Compare any two graphics cards:
GeForce GT 430 1GB vs Radeon HD 4850 512MB
IntroThe GeForce GT 430 1GB uses a 40 nm design. nVidia has set the core frequency at 700 MHz. The GDDR3 RAM works at a speed of 900 MHz on this particular card. It features 96 SPUs along with 16 TAUs and 4 Rasterization Operator Units.
Compare that to the Radeon HD 4850 512MB, which makes use of a 55 nm design. AMD has set the core frequency at 625 MHz. The GDDR3 RAM works at a frequency of 993 MHz on this particular card. It features 800(160x5) SPUs as well as 40 Texture Address Units and 16 ROPs.
Power Usage and Theoretical Benchmarks
Power Consumption (Max TDP)
The Radeon HD 4850 512MB should in theory be much faster than the GeForce GT 430 1GB in general. (explain)
Texel RateThe Radeon HD 4850 512MB is much (about 123%) more effective at AF than the GeForce GT 430 1GB. (explain)
Pixel RateIf running with high levels of AA is important to you, then the Radeon HD 4850 512MB is the winner, by far. (explain)
Please note that the above 'benchmarks' are all just theoretical - the results were calculated based on the card's specifications, and real-world performance may (and probably will) vary at least a bit.
Please note that the price comparisons are based on search keywords - sometimes it might show cards with very similar names that are not exactly the same as the one chosen in the comparison. We do try to filter out the wrong results as best we can, though.
Memory Bandwidth: Bandwidth is the maximum amount of data (in units of megabytes per second) that can be transported across the external memory interface in one second. The number is calculated by multiplying the interface width by the speed of its memory. In the case of DDR memory, the result should be multiplied by 2 once again. If DDR5, multiply by ANOTHER 2x. The higher the card's memory bandwidth, the better the card will be in general. It especially helps with anti-aliasing, HDR and high resolutions.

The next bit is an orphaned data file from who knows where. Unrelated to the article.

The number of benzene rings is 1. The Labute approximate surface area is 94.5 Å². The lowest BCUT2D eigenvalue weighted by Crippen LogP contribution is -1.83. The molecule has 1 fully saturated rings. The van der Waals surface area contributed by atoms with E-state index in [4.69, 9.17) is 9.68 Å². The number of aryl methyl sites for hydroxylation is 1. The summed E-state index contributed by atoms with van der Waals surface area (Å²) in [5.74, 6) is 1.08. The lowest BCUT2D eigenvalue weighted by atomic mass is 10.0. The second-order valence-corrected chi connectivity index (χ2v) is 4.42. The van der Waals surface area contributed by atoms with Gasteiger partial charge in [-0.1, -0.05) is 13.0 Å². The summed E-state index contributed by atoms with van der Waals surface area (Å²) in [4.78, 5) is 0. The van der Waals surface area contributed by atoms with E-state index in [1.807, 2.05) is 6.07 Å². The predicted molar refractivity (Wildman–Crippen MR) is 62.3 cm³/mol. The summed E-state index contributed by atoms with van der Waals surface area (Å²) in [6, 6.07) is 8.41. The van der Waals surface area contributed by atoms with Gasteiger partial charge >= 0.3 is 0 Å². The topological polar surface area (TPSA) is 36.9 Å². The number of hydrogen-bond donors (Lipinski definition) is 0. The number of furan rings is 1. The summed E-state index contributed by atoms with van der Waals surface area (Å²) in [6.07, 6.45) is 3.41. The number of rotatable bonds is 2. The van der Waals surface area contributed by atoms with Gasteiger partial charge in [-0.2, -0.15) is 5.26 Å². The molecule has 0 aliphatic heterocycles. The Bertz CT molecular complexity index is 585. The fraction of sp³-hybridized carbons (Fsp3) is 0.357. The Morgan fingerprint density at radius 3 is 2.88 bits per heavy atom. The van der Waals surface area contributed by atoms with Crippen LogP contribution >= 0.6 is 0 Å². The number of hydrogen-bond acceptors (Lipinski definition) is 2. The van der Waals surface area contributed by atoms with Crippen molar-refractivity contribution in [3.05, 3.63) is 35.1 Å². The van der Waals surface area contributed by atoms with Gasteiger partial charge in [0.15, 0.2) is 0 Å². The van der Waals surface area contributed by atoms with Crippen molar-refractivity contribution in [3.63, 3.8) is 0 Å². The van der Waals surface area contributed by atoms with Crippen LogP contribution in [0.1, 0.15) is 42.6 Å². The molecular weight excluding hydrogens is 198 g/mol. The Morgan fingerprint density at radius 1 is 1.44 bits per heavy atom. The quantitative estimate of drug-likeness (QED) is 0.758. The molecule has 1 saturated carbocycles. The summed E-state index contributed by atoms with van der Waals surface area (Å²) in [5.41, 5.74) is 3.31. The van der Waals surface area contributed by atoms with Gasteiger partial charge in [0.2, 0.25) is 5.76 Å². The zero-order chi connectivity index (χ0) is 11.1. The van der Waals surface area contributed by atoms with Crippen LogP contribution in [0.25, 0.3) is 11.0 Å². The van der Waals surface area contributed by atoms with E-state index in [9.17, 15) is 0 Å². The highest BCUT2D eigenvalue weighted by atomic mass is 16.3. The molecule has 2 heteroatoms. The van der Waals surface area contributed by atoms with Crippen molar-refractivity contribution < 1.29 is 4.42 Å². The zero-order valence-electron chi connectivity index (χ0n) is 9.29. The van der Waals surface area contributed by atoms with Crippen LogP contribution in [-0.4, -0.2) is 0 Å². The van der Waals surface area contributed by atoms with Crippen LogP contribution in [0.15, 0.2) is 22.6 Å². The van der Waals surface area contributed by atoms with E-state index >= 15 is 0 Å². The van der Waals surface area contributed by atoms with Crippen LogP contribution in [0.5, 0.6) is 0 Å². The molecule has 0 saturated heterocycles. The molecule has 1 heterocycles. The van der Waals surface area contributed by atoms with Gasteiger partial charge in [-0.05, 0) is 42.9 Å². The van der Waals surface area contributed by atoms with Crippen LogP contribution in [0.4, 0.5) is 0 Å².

Texel Rate: Texel rate is the maximum number of texture map elements (texels) that can be processed per second. This figure is calculated by multiplying the total texture units of the card by the core clock speed of the chip. The better the texel rate, the better the card will be at texture filtering (anisotropic filtering - AF). It is measured in millions of texels per second.
Pixel Rate: Pixel rate is the maximum number of pixels the video card could possibly write to its local memory in a second - measured in millions of pixels per second. Pixel rate is calculated by multiplying the amount of Render Output Units by the the card's clock speed. ROPs (Raster Operations Pipelines - aka Render Output Units) are responsible for outputting the pixels (image) to the screen. The actual pixel rate also depends on many other factors, most notably the memory bandwidth of the card - the lower the bandwidth is, the lower the ability to reach the max fill rate.